Art exhibit honors injured military personnel, caregivers, families
The spring art show at the Virginia Tech Carilion School of Medicine will feature the works of men and women of the armed forces, veterans, and their families and caretakers. The show, titled “Creative Forces: An Exhibit in Healing,” will feature an opening reception on Feb. 25 starting at 5:30 p.m. at the school, which is located at 2 Riverside Circle in Roanoke.
Artists include military members and veterans with brain and other physical injuries and PTSD, family members who engage in art to help cope with the challenges of having a loved one with these conditions, and caregivers who treat the injured.
This show is co-hosted by The Art League of Alexandria and the Salem VA Medical Center and is made up of works from several organizations that serve military personnel. These include IMPart, The Art League’s outreach program that connects returning injured military personnel with transformative art experiences; the Armed Services Arts Partnership, which cultivates community and growth with veterans, service members, military families, and caregivers through the arts; and ART-illery, which creates and cultivates local spaces in which returning veterans and community members can discuss and process their personal experiences of conflict through a myriad artistic disciplines.
IMPart is a program of the National Endowment for the Arts Military Healing Arts Network in partnership with the U.S. Departments of Defense and Veterans Affairs. The network places creative arts therapies at 11 clinical sites throughout the country and promotes health, wellness, and quality of life for military service members, veterans, and their families and caregivers.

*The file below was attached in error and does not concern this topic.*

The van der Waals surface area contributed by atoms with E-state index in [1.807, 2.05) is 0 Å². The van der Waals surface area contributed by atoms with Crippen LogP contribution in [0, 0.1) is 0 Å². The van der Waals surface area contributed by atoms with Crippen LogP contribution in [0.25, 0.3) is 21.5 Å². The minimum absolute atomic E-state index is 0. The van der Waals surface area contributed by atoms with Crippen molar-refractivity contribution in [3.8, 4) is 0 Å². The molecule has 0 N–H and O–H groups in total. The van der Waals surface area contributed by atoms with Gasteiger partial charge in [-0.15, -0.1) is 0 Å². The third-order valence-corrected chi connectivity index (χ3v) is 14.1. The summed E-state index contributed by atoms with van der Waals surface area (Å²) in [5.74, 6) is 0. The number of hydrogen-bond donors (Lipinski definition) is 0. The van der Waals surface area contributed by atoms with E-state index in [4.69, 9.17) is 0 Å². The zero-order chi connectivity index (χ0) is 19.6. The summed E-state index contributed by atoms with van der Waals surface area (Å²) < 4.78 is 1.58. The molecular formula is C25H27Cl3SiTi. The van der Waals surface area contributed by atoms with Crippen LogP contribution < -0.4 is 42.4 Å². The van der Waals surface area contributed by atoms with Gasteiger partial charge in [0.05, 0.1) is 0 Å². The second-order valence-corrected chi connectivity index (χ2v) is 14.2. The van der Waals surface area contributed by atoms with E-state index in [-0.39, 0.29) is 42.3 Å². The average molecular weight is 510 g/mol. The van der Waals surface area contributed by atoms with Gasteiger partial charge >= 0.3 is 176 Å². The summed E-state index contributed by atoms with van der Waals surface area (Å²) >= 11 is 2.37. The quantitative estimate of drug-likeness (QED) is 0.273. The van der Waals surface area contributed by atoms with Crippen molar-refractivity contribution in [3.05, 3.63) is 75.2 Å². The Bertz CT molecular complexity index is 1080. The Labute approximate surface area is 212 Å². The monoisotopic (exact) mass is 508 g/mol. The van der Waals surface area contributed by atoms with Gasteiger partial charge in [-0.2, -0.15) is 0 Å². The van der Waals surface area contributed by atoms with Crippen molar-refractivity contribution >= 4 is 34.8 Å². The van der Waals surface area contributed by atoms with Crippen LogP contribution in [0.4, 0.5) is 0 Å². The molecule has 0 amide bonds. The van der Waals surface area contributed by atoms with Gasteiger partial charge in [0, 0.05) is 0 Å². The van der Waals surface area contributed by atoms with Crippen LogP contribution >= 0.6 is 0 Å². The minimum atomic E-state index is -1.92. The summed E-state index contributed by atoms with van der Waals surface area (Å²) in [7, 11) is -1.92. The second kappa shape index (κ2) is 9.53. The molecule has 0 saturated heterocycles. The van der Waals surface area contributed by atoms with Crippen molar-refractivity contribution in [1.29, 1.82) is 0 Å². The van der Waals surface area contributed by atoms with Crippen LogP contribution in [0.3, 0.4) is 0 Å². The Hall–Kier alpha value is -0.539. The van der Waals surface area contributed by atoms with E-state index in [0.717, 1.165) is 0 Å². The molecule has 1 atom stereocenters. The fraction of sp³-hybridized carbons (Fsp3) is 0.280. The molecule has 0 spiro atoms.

“Life after military service can pose many challenges to veterans and their families, and for those who return home with physical, mental, or emotional injuries, the transition is especially great,” said Dave Trinkle, associate dean for community and culture at the VTC School of Medicine. “We’re honored to recognize just a few of these veterans through their artwork and that of their families and caregivers, and we applaud the organizations that offer creative arts as a means of therapy.”
One dramatic exhibit in the show is part of an ongoing project with staff at the Walter Reed Military Medical Center. Staff members disassembled their hospital scrubs and uniforms, made them into paper, and dried them on top of radiation treatment masks from their patients, transforming the caregivers’ scrubs into likenesses of the people they cared for.
“The creative arts serve as a valuable tool to support the recovery process,” said Katie LeSauvage, psychologist at the VA Medical Center. “Through artistic expression, veterans have an opportunity to illustrate aspects of the struggle related to illness and factors that bring about change. The opportunity to share creative works with the larger community provides additional value by supporting connections and identities that extend beyond diagnoses.”
The art show will be on display through May.